WE TAKE a look at the stories making headlines in East Lothian 25, 50 and 100 years ago.


25 years ago

ROLLERBLADING youngsters were causing concern among residents in Dunbar, reported the East Lothian Courier on October 20, 1995.

Residents fear that the rollerblade craze sweeping across Dunbar could result in serious injury unless facilities are provided for youngsters to practise in safety.

Local police and youth club organisers said that “huge numbers” were now involved in the sport – skating their way to school, rolling at speed along the High Street and whizzing around town car parks.

Rollerblades were likely to be popular Christmas presents and therefore even more children were expected to take to the streets in the New Year.

Said PC Richardson of Dunbar police: “Kids are going about everywhere on them, they’re certainly getting more and more popular.”

So far they had not been “a particular nuisance.”

However, PC Richardson added: “We do get the odd complaint and elderly residents in particular are concerned about the speed they travel at.”


50 years ago

PARENTS in Tranent were worried about the safety of their children after glass was found scattered about a school playing field, according to The Haddingtonshire Courier of October 23, 1970.

Tranent parents are becoming concerned at the danger which exists for their children because of broken glass scattered about on the Ross High School playing field.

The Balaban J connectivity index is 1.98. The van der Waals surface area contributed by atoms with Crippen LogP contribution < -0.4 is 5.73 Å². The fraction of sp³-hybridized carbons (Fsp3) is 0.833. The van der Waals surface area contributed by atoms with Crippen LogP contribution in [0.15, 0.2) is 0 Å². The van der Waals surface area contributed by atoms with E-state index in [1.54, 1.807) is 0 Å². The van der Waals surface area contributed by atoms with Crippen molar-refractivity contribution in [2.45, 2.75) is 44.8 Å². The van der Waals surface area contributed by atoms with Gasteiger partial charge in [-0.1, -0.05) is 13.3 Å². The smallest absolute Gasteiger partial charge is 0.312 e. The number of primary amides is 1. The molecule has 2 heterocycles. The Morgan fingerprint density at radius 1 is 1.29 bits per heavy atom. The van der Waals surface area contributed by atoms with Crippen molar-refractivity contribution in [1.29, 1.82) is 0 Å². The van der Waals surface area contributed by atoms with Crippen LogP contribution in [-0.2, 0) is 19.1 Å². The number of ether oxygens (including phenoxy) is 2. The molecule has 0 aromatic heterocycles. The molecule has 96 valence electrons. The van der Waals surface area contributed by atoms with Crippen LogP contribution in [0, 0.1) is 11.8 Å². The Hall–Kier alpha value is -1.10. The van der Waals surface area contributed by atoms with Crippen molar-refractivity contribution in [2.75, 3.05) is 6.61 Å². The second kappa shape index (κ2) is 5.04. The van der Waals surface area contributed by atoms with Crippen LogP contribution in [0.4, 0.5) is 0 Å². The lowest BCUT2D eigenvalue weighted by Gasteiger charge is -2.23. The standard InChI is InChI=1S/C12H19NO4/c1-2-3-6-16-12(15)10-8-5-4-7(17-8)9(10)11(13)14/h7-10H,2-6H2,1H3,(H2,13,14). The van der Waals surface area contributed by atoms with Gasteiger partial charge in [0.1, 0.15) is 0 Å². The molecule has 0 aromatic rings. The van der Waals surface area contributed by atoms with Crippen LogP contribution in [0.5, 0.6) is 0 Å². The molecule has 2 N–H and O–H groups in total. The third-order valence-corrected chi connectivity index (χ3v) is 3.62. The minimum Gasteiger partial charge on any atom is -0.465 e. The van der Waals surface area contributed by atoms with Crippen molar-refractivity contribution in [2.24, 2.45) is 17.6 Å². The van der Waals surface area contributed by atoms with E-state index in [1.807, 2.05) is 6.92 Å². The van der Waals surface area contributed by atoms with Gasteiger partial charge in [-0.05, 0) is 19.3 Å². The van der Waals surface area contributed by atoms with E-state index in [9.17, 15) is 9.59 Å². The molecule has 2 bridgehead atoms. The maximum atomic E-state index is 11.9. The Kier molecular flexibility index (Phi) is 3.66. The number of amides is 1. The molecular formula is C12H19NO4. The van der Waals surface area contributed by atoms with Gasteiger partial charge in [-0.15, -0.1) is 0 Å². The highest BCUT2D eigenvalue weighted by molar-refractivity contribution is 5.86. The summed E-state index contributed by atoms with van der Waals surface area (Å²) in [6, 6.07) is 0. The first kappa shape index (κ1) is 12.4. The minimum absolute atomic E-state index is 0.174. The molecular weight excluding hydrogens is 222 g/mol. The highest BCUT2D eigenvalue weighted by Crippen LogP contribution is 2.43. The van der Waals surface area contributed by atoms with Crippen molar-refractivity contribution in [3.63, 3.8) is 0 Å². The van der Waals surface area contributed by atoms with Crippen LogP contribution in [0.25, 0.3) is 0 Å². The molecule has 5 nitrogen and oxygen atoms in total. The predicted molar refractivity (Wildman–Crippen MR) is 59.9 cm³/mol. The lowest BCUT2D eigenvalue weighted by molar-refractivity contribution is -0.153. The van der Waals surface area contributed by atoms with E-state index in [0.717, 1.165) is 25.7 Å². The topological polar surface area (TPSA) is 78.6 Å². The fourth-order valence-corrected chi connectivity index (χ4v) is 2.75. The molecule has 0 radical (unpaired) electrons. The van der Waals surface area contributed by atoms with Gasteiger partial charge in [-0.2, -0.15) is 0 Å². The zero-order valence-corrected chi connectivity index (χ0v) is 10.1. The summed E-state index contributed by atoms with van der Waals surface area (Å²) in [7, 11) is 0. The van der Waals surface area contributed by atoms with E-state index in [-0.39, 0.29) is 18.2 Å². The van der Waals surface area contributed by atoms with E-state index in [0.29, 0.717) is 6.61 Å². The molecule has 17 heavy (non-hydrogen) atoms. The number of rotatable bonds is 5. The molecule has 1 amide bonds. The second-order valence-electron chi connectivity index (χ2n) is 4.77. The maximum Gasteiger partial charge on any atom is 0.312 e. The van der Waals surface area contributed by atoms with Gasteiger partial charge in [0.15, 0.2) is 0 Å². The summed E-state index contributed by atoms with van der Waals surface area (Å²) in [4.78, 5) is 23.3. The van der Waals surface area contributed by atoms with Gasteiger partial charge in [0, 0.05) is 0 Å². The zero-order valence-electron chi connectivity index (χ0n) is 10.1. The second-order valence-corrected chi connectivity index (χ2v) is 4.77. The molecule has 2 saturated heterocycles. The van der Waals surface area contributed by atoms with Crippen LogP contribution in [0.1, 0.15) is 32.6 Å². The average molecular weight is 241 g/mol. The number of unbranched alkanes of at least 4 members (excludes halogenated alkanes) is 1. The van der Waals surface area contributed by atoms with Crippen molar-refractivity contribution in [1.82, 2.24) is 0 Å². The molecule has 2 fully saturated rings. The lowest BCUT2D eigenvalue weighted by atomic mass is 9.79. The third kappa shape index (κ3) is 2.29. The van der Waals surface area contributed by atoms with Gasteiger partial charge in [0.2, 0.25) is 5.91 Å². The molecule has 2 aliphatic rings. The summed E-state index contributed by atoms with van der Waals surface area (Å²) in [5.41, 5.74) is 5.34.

Recently, one of the pupils – 13-year-old Thomas Wilson – had his hand badly cut when he fell during a rugby match on the school pitch.

Now the parents are demanding that some action should be taken to prevent further incidents.


100 years ago

A MAN was fined in court for not sending his son to school for a month, The Haddingtonshire Courier reported on October 22, 1920.

In Haddington Sheriff Court on Monday, John Pirrie, miner, Tranent, was charged with having for one month before 9th October failed to send his son regularly to school.

The accused was represented by his wife, who explained that her husband was in bad health, and unable to appear in Court.

Mr J. W. Williamson, solicitor, for the Education Authority, said that the accused had been summoned to attend a meeting of the Committee but had paid no attention to this or to an attendance order which had been issued against him.

Sheriff MacLeod said the expenses of the prosecution, amounting to £1, 1s 6, would have to be paid, and if the boy were not kept regularly at school further penalties were possible.